Fish: Natural Weight-Loss Food

The best plan for achieving a healthy weight and maintaining it is to change your eating and exercise habits. Replace foods that expand your waistline with healthy foods, like fish. Fish is a food that is full of satisfying flavor, low in calories, and stocked with heart-healthy omega-3 fatty acids. Omega-3 acids are essential fats that your body can't make. They help keep the blood from clotting too easily and add to a better cholesterol ratio.

Fish is a fabulous addition to any healthful diet because its low saturated fat content makes it the perfect protein substitute for fatty cuts of beef and pork. Even shellfish is low in saturated fat and isn't as high in cholesterol as many believe.


Learn how to incorporate fish into your healthy lifestyle.

Health Benefits

Although fish is lean, it does contain some healthy oil. Known as omega-3 fatty acids, these fish oils are thought to offer some amazing health benefits, such as helping to prevent heart disease and cancer, treating psoriasis and arthritis, and relieving the agony of migraine headaches and helping with weight control. Fatty fish tend to have more omega-3s than leaner fish, but even "fatty" fish contain less fat than lean beef or chicken. Even canned fish like tuna, sardines, and salmon, when eaten bones and all, pack your meal with plenty of good-for-your-bones calcium, too.


Selection and Storage

When buying fresh fish, always smell it. If you detect a "fishy" odor, don't buy it. Whether you buy whole fish, fish fillets, or steaks, the fish should be firm to the touch. The scales should be shiny and clean, not slimy. Check the eyes: They should be clear, not cloudy and bulging, and not sunken. Fish fillets and steaks should be moist. If they look dried or curled around the edges, they probably aren't fresh.

It's best to cook fresh fish the same day you buy it. (Fish generally spoil faster than beef or chicken, and whole fish generally keeps better than steaks or fillets.) But fish will keep in the refrigerator overnight if you store it in an airtight container over a bowl of ice.


If you need to keep it longer than a day, freeze it. The quality of thawed, frozen fish is better when it freezes quickly, so freeze whole fish only if it weighs two pounds or less. Larger fish should be cut into pieces, steaks, or fillets to ensure a quick freeze. Lean fish will keep in the freezer up to six months -- three months for fatty fish.

When buying most shellfish -- clams, oysters, lobsters, crabs, and crayfish -- it's imperative they still be alive. Live lobsters and crabs are easy to spot. Clams and oysters are trickier, though; you must be sure the shell is closed tightly or closes when you tap the shell.

Fish and shellfish have been dogged by safety questions, including those arising from man-made contaminants. Oysters and clams, if eaten raw, carry a particular risk of passing on diseases such as hepatitis or Norwalk-like viruses. Cook them thoroughly to avoid food-borne illness. Partially cooked shellfish can still harbor harmful bacteria.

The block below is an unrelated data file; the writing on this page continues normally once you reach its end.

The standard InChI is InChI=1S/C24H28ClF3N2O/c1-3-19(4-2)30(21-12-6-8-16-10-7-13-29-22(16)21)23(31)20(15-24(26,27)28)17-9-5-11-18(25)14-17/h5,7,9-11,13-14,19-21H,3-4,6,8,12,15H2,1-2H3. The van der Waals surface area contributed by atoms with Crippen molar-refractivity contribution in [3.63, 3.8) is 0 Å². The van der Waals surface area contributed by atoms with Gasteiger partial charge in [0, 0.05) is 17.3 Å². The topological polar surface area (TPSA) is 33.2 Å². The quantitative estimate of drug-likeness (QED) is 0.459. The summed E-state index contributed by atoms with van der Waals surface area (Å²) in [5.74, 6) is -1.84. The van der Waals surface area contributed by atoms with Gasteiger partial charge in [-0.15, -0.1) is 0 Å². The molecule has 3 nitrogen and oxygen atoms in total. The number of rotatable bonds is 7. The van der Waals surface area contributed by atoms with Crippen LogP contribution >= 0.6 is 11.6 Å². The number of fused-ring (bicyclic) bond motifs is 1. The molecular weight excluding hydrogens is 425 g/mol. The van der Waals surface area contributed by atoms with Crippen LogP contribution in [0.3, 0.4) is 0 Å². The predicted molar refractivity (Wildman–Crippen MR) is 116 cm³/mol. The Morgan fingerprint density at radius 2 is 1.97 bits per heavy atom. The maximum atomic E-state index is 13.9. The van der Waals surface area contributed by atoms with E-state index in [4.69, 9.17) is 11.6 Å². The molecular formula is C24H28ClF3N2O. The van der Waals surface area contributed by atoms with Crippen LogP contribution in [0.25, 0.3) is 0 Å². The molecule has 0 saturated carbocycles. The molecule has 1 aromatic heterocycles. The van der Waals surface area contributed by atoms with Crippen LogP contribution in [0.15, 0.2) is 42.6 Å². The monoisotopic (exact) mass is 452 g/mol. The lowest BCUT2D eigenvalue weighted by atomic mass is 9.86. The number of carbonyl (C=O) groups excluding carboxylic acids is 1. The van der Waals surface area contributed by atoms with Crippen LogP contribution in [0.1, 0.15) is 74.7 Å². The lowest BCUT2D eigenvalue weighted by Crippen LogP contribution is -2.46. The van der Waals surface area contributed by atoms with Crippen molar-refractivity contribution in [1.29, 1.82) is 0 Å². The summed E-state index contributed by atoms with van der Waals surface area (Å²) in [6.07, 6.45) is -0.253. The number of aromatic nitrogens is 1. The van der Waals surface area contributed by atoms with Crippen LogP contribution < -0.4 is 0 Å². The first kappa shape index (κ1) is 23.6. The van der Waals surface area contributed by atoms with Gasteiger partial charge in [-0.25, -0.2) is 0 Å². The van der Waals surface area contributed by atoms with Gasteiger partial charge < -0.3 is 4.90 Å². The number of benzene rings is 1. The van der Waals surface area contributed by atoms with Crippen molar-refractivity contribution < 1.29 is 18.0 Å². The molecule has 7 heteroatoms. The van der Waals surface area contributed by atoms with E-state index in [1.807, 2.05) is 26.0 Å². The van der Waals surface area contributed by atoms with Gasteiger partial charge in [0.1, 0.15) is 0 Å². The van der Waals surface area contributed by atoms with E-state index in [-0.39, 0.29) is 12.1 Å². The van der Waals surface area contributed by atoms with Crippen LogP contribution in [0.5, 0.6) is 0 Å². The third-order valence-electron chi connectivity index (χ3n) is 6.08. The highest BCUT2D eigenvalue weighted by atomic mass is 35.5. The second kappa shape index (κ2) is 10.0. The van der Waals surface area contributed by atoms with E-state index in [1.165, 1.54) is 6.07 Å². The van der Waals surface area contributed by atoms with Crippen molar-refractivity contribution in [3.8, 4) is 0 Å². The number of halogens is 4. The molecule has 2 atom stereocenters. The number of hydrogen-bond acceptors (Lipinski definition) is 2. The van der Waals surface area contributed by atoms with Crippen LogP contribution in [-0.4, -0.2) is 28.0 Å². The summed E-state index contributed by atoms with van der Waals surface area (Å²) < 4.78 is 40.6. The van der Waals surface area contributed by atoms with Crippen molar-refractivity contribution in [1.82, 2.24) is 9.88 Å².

Pesticides, mercury, and chemicals like PCB sometimes find their way into fish. Though fatty fish is richer in omega-3s, they're also more likely to harbor environmental contaminants.

Here are some precautions you can take to reduce the odds of eating contaminated fish:

  • Eat fish from a variety of sources.
  • Choose open-ocean fish and farmed fish over freshwater; they are less likely to harbor toxins.
  • Eat smaller, young fish. Older fish are more likely to have accumulated chemicals in their fatty tissues.
  • Before you fish, check with your own state's advisories about which waters are unsafe for fishing. Try the Department of Public Health or the Department of Environmental Conservation.
  • Don't make a habit of eating the fish you catch for sport if you fish in the same place over and over again.
  • Avoid swordfish and albacore. They may be contaminated with mercury.

Preparation and Serving Tips

For the uninitiated, fish is most perplexing to prepare. But the number one rule is: Preserve moistness. That means avoiding direct heat, especially when preparing low-fat varieties of fish; you'll get the best results if you use moist-heat methods such as poaching, steaming, or baking with vegetables or in a sauce. Dry-heat methods such as baking, broiling, and grilling work well for fattier fish.

Fish cooks fast, so it's easy to overcook it. You can tell fish is done when it looks opaque and the flesh just begins to flake with the touch of a fork. If it falls apart when you touch it, it's too late; the fish is overdone. The rule of thumb for baking fish is to cook 8 to 10 minutes per inch of thickness, measured at the fish's thickest point. For grilling and pan-frying or broiling, cook 4 to 5 minutes per inch of thickness.

For fish soups, stews, and chowders, use lean fish. An oily fish will overpower the flavor of the broth. Citrus juices enhance the natural flavor of fish. Some favorite fish seasonings are dill, tarragon, basil, paprika, parsley, and thyme.

To succeed at long-term weight loss, it's important to learn new ways of eating that you enjoy. You can lose weight easily when you enjoy healthy foods, like fish, and prepare delicious, yet low-fat, fish recipes.

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